Limited power upgrade for only one trim level in Coupe and Convertible models.
BMW has recently introduced the Life Cycle Impulse (LCI) for the BMW M4, or what you may know as a facelift. This revamp brings about a plethora of changes that are worth talking about. First and foremost, let’s delve into the powertrain. The S58 3.0-liter twin-turbocharged straight-six engine remains, but with a significant upgrade in performance. Even the base version, which is rear-wheel drive and exclusively available with a six-speed manual transmission, now provides a hefty 473 horsepower. Similarly, the RWD M4 Competition still delivers a remarkable 503 horsepower.
There has undeniably been a considerable increase in power, now reaching an impressive 523 horsepower, but this upgrade is only available in the Competition model with M xDrive all-wheel drive. Surprisingly, despite this bump in power, there have been no changes to the acceleration times or top speeds (3.4 seconds and 180 mph for the Coupe, and 3.6 seconds and 174 mph for the M4 Convertible). It’s worth noting that the maximum speed for all models remains at 155 mph unless the M Driver’s Package is selected.
Unfortunately, this indicates that reports of an increased power for the M2 may have been overstated.
The G82 and G83 models have undergone significant cosmetic updates, resulting in a slight increase in efficiency as well. Notable changes include the new headlights featuring arrowhead-shaped DRLs, equipped with a single LED module for both low and high-beam settings. Additionally, the taillights now utilize the same technology found in the M4 CSL, utilizing laser diodes to illuminate glass fiber bundles for a more detailed appearance. The BMW roundel surrounding chrome has been replaced with gloss black, a popular aftermarket modification that has finally been implemented by the manufacturer. Moreover, the iconic M badge has been redesigned with a silver border, adding depth and texture to its appearance.
Fresh alternatives now available are the addition of Style 825M forged light-alloy wheels in a vibrant silver coating and a set of graphics that can be embellished with either High Gloss Black or High Gloss Red stickers on the bonnet and boot. Judging by the previous G8X graphics pack, this upgrade will demand nearly two thousand dollars, and if you happen to be among the few who opted for a steel roof (featuring a sunroof), it will come in black. Unfortunately, the transparent hood that was previously hinted at by BMW M is yet to make an appearance.
Unfortunately, there is some disheartening news for you upon entering the vehicle as the updated dashboard has resulted in the removal of several buttons, all due to the integration of iDrive Operating System 8.5. Nevertheless, there is a consolation in the form of fixed climate controls located at the base of the central 14.9-inch screen which remains linked to the driver’s 12.3-inch display through curved glass. Despite these changes, navigating the new interface should remain relatively effortless.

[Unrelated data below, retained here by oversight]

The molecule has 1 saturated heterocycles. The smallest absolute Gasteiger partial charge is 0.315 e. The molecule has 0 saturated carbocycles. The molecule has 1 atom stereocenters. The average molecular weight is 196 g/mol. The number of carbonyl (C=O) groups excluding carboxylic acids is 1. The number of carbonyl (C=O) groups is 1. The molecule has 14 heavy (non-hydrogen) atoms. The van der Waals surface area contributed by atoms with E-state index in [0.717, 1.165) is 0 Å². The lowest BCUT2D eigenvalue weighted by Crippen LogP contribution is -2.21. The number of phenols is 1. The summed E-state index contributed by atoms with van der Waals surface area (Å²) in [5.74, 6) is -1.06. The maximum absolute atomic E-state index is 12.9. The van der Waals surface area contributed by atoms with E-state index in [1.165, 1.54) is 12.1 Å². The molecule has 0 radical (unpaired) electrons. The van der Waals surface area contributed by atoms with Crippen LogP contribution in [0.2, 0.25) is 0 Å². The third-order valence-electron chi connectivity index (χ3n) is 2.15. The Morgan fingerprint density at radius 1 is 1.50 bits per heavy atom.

The utilization of the steering wheel has perhaps become a more challenging task, given its recent modification of having a flattened bottom. Traditional BMW models were equipped with rounded steering wheels, so this departure from convention will surely irritate traditionalists. However, take solace in the fact that you now also have the added feature of sleek ambient lighting seamlessly blended into the central air vents – ultimately, a significant improvement.
The latest wheel innovation features freshly-designed spokes and a vibrant 12 o’clock indicator, while retaining the Alcantara material and heating capabilities from its previous version.
In other places, the interior lighting arrangements have been updated with welcoming and farewell sequences. The interior trim accents are also included in a new matte Dark Graphite finish, with the option to upgrade to Finely Polished Aluminium for a sleeker look. Additionally, the dashboard can be upgraded to a more lavish sensation with the optional Sensatec faux leather now sporting a finer texture.
Simply put, this is essentially a facelift. It is not simply a small update or a complete overhaul, as the saying goes “if it ain’t broke, don’t fix it.”
There is anticipation for more in-depth details to be released, such as color options, customization choices, and pricing, before the international release in March. At this time, manufacturing will also commence at the Dingolfing facility.